Allergic conjunctivitis

Disease ID:1193
Name:Allergic conjunctivitis
Associated with:0 targets
0 immuno-relevant targets
8 immuno-relevant ligands
Chronic inflammation of the conjunctiva involing red, itchy, and watery eyes caused by exposure to an allergen or irritant.
Database Links
Disease Ontology: DOID:11204


No target related data available for Allergic conjunctivitis


Ligand Approved Immuno References Clinical comments
olopatadine  [  ( ]
Clinical Use: Olopatadine is contained in opthalmic solutions used to treat the symptoms of seasonal allergic conjunctivitis, including itching, redness and swelling.
Immuno Disease Comments: Approved drug for allergic conjunctivitis.
lodoxamide  [  ( ]
Clinical Use: Lodoxamide is used in opthalmic solutions to treat occular inflammation (keratitis or conjunctivitis) caused by the allergic response.
Immuno Disease Comments: Approved drug for allergic (non-infectious) occular inflammation.
fluorometholone  [  ( ]
Clinical Use: Fluorometholone is used to treat inflammatory conjunctivitis.
Immuno Disease Comments: A topically applied corticosteroid used to treat inflammatory conjunctivitis.
loteprednol etabonate  [  ( ]
Clinical Use: Used to treat eye swelling caused by surgery, infection, allergies, and other conditions.
Immuno Disease Comments: A corticosteroid used to treat ocular inflammation.
diphenylpyraline  [  ( ]
Clinical Use: Diphenylpyraline is an antihistamine used to treat allergic rhinitis, hay fever, and allergic skin disorders. There is no information regarding approval for clinical use of this drug on the US FDA website. Other national approval agencies may have granted marketing authorisation.
Immuno Disease Comments: Antihistamine approved for allergic conjunctivitis
alcaftadine  [  ( ]
Clinical Use: Used in an opthalmic solution to treat the symptoms of allergic conjunctivitis.
Immuno Disease Comments: Approved drug for allergic conjunctivitis.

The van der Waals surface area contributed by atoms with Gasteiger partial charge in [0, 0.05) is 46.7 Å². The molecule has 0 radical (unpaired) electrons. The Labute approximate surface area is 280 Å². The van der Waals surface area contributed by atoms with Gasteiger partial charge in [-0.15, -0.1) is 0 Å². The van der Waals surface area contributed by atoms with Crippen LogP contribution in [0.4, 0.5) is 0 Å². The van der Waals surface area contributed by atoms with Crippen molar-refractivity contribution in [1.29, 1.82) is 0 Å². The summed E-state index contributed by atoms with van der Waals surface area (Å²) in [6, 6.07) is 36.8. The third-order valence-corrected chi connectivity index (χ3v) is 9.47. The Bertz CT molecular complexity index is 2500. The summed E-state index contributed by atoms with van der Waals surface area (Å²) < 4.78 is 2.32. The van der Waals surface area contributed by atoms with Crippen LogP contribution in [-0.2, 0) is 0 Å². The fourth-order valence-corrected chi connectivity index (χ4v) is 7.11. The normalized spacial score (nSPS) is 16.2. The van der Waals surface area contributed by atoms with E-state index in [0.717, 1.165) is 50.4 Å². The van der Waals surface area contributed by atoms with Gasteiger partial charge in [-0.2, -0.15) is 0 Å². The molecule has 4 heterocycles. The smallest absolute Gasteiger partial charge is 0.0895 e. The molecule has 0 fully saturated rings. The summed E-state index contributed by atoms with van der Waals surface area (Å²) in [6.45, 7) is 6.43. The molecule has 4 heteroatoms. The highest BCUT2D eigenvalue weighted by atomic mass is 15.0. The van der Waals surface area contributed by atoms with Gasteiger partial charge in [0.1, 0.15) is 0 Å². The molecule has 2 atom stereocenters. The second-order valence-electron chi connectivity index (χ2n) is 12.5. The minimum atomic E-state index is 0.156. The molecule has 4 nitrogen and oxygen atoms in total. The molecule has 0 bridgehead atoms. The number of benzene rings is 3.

cromoglicic acid  [  ( ]
Clinical Use: Cromoglicic acid is available in different formulations; nasal spray is used to treat allergic rhinitis, nebulizer solution to treat asthma, eye drops to treat allergic conjunctivitis and an oral form to treat mastocytosis,dermatographic urticaria and ulcerative colitis.
Recent reports suggest that cromolyn inhibits glycogen synthase kinase 3β and may therefore have potential to treat diabetes and obesity [1] and may prove effective in treating insulin-induced lipoatrophy [2].
Immuno Disease Comments: Mast cell stabiliser used to treat allergic conjunctivitis.
Clinical Use: Phase 2 trials in dry eye syndrome (keratoconjunctivitis sicca), allergic conjunctivitis, and inflammation and pain following cataract surgery have been completed.
Immuno Disease Comments: Phase 2 clinical trial NCT01639846 has been completed.


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1. Motawi TM, Bustanji Y, El-Maraghy SA, Taha MO, Al Ghussein MA. (2013) Naproxen and cromolyn as new glycogen synthase kinase 3β inhibitors for amelioration of diabetes and obesity: an investigation by docking simulation and subsequent in vitro/in vivo biochemical evaluation. J. Biochem. Mol. Toxicol., 27 (9): 425-36. [PMID:23784744]

2. Phua EJ, Lopez X, Ramus J, Goldfine AB. (2013) Cromolyn sodium for insulin-induced lipoatrophy: old drug, new use. Diabetes Care, 36 (12): e204-5. [PMID:24265375]